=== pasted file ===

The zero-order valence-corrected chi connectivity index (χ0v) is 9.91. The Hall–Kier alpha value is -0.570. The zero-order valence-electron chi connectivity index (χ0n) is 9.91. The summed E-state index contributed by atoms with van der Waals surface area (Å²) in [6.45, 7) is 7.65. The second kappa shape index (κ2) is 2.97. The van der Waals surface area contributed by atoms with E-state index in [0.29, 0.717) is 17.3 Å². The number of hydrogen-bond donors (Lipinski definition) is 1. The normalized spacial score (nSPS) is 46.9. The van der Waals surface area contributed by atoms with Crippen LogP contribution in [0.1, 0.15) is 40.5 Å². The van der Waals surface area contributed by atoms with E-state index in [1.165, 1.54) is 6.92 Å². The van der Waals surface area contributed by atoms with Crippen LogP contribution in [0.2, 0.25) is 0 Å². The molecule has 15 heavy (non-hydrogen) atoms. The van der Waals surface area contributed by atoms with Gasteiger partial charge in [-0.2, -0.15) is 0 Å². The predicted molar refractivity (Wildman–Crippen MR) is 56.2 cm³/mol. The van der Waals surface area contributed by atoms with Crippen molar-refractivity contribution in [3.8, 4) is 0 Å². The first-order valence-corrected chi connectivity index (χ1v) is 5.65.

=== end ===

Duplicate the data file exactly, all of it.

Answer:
The zero-order valence-corrected chi connectivity index (χ0v) is 9.91. The Hall–Kier alpha value is -0.570. The zero-order valence-electron chi connectivity index (χ0n) is 9.91. The summed E-state index contributed by atoms with van der Waals surface area (Å²) in [6.45, 7) is 7.65. The second kappa shape index (κ2) is 2.97. The van der Waals surface area contributed by atoms with E-state index in [0.29, 0.717) is 17.3 Å². The number of hydrogen-bond donors (Lipinski definition) is 1. The normalized spacial score (nSPS) is 46.9. The van der Waals surface area contributed by atoms with Crippen LogP contribution in [0.1, 0.15) is 40.5 Å². The van der Waals surface area contributed by atoms with E-state index in [1.165, 1.54) is 6.92 Å². The van der Waals surface area contributed by atoms with Crippen LogP contribution in [0.2, 0.25) is 0 Å². The molecule has 15 heavy (non-hydrogen) atoms. The van der Waals surface area contributed by atoms with Gasteiger partial charge in [-0.2, -0.15) is 0 Å². The predicted molar refractivity (Wildman–Crippen MR) is 56.2 cm³/mol. The van der Waals surface area contributed by atoms with Crippen molar-refractivity contribution in [3.8, 4) is 0 Å². The first-order valence-corrected chi connectivity index (χ1v) is 5.65.